A blog about the craft of writing
I’ve always been a pantser. From the moment Mr. Brown in fifth grade introduced us to outlines, I knew I hated them. I even had to write my ten page research paper two weeks before it was due so I could fake the outline, turn it in, then pretend I’d written the paper from the outline. I desperately didn’t understand why anyone needed an outline.
In college I would get up the morning a paper was due and write it, then go turn it in. Well, only if it was a short one. Longer papers required writing the night before, but none of them got more than my brain turning them over and over. Maybe a few notes scrawled in my spiral notebook, but no outlines. Nada.
So when I really started to write I of course sat down in front of a blank screen and thought about my first scene. Then I typed. This worked well. For the first few scenes. Enthusiasm drove me along through chapter one, then chapter two, then chapter three. By chapter four I was sinking fast and when I hit the second quarter of the plot, I was stumped.
Without a road map I had no idea where my characters were going. Without character sketches, I had no idea why they were even on the journey. I had to change. Even if change meant kicking and screaming and acting like a two year old, I was going to learn how to plot.
Of course what I really did was read books. Lots of books. Books on how to fill out sheets with your characters names and descriptions and deep motivation. Wait, deep motivation. How could I possibly know how my characters were motivated without seeing how they acted? I couldn’t. So I struggled through completing my first book. And then came the editing.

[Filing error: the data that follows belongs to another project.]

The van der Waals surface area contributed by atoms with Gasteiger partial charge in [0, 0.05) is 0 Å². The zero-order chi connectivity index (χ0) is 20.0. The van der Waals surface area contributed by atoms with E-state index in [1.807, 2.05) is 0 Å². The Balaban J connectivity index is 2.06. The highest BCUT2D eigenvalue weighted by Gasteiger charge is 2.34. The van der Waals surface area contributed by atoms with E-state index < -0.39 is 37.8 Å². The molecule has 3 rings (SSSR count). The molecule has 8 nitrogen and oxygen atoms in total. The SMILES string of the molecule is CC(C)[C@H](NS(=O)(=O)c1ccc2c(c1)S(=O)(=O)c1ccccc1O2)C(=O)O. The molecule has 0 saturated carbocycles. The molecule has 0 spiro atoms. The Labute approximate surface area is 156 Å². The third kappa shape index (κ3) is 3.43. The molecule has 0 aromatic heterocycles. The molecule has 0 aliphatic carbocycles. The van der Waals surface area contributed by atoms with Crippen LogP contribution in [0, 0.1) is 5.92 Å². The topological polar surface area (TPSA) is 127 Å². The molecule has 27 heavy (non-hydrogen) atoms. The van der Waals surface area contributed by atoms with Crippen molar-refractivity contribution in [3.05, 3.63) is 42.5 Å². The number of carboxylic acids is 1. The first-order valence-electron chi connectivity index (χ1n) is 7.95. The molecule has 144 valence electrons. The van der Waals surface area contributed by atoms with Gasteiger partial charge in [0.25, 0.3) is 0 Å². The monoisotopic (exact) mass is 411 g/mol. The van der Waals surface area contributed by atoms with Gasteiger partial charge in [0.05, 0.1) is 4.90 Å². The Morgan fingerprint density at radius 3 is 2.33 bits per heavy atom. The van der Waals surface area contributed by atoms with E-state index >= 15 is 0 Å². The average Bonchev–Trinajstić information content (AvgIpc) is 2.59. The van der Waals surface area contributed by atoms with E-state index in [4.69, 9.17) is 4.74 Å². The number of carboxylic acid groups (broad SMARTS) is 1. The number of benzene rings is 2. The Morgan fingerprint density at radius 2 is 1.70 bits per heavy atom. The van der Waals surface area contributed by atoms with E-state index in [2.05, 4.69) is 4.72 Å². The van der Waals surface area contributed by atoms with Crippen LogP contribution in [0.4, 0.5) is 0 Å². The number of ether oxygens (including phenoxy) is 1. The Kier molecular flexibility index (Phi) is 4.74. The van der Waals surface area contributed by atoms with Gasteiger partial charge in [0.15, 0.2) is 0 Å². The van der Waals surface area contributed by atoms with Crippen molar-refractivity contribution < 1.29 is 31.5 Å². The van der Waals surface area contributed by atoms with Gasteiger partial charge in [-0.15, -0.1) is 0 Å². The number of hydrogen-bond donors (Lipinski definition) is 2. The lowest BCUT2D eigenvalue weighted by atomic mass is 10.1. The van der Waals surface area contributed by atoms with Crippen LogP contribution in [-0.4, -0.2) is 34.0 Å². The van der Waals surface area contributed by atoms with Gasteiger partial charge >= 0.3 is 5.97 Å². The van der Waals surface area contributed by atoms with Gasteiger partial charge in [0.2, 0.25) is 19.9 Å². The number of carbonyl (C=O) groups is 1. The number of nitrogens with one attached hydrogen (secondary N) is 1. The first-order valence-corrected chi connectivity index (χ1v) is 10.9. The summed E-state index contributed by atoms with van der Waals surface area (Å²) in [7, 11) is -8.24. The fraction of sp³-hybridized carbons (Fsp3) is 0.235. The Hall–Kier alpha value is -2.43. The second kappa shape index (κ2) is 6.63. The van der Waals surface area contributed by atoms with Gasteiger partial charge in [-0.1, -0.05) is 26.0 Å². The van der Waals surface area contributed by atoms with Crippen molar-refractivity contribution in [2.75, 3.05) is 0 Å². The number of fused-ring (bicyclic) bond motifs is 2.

And then more editing. And then the re-editing.
You see without a roadmap I had created some serious issues. I had discovered my characters so far into the plot that I had to go back to the beginning and re-write. A lot. And when I had done that, I found out that some of the plot didn’t work so well, so I had to re-write it. And when I had done that, I still needed to polish the whole shebang. And then I had someone say that they didn’t understand my hero’s motivation, so it still needs more editing. ARRGH!
It was then that I realized that I needed to plot. At least a little bit. And it was then that I discovered the Snowflake method. Randy Ingermanson (author of Writing Fiction for Dummies) has a free Advanced Fiction Writing e-zine that you can sign up for, but what got him started on the e-zine was his plotting method. So many people wanted it he was called to post it online. And now he has a program to help you do it yourself. It’s simple, it’s fast, and better yet, it works for anti-plotters like me.
Next Moonday Mania I’m going to share how I use the Snowflake method and how easy it is for even a committed pantser like me to make the switch to plotter.
Are you a pantser, plantser or plotter? How do you know? Have you tried to make the switch? Leave a comment and tell me your plotting story.
And don’t forget to record it on the Rafflecopter widget. Every day is a new opportunity to enter the contest and win prizes HERE in celebration of the release of Little Red Riding Wolf. More opportunities to comment when you visit the blogs on my blog tour. Tuesday visit with me at Her Story Calls and leave a comment there too!